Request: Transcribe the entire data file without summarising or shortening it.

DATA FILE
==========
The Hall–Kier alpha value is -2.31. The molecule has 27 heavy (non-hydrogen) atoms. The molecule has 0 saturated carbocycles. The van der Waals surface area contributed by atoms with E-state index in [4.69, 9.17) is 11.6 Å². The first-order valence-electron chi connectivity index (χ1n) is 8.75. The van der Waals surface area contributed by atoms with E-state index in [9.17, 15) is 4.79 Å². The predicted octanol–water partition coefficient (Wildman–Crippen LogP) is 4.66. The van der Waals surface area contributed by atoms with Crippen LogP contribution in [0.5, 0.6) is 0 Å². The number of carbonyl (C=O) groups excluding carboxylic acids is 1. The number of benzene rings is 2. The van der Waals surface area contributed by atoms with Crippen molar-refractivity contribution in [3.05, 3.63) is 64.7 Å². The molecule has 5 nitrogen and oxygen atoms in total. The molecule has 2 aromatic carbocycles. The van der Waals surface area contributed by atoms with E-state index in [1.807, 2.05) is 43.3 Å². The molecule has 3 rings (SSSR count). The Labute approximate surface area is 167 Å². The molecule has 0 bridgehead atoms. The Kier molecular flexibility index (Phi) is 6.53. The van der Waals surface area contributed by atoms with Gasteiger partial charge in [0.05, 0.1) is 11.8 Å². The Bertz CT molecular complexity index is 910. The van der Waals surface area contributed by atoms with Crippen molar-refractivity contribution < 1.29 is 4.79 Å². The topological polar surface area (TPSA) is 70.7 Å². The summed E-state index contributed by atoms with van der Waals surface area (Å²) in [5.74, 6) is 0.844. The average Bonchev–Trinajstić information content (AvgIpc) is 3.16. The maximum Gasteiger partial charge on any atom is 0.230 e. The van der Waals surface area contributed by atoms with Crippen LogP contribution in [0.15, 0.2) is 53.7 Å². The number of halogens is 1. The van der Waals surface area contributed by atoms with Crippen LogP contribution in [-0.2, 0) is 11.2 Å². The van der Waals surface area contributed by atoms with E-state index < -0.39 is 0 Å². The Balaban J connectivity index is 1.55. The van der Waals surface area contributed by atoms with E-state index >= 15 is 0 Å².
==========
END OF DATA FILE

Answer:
The Hall–Kier alpha value is -2.31. The molecule has 27 heavy (non-hydrogen) atoms. The molecule has 0 saturated carbocycles. The van der Waals surface area contributed by atoms with E-state index in [4.69, 9.17) is 11.6 Å². The first-order valence-electron chi connectivity index (χ1n) is 8.75. The van der Waals surface area contributed by atoms with E-state index in [9.17, 15) is 4.79 Å². The predicted octanol–water partition coefficient (Wildman–Crippen LogP) is 4.66. The van der Waals surface area contributed by atoms with Crippen LogP contribution in [0.5, 0.6) is 0 Å². The number of carbonyl (C=O) groups excluding carboxylic acids is 1. The number of benzene rings is 2. The van der Waals surface area contributed by atoms with Crippen molar-refractivity contribution in [3.05, 3.63) is 64.7 Å². The molecule has 5 nitrogen and oxygen atoms in total. The molecule has 2 aromatic carbocycles. The van der Waals surface area contributed by atoms with E-state index in [1.807, 2.05) is 43.3 Å². The molecule has 3 rings (SSSR count). The Labute approximate surface area is 167 Å². The molecule has 0 bridgehead atoms. The Kier molecular flexibility index (Phi) is 6.53. The van der Waals surface area contributed by atoms with Gasteiger partial charge in [0.05, 0.1) is 11.8 Å². The Bertz CT molecular complexity index is 910. The van der Waals surface area contributed by atoms with Crippen molar-refractivity contribution < 1.29 is 4.79 Å². The topological polar surface area (TPSA) is 70.7 Å². The summed E-state index contributed by atoms with van der Waals surface area (Å²) in [5.74, 6) is 0.844. The average Bonchev–Trinajstić information content (AvgIpc) is 3.16. The maximum Gasteiger partial charge on any atom is 0.230 e. The van der Waals surface area contributed by atoms with Crippen LogP contribution in [0.15, 0.2) is 53.7 Å². The number of halogens is 1. The van der Waals surface area contributed by atoms with Crippen LogP contribution in [-0.2, 0) is 11.2 Å². The van der Waals surface area contributed by atoms with E-state index < -0.39 is 0 Å². The Balaban J connectivity index is 1.55. The van der Waals surface area contributed by atoms with E-state index >= 15 is 0 Å².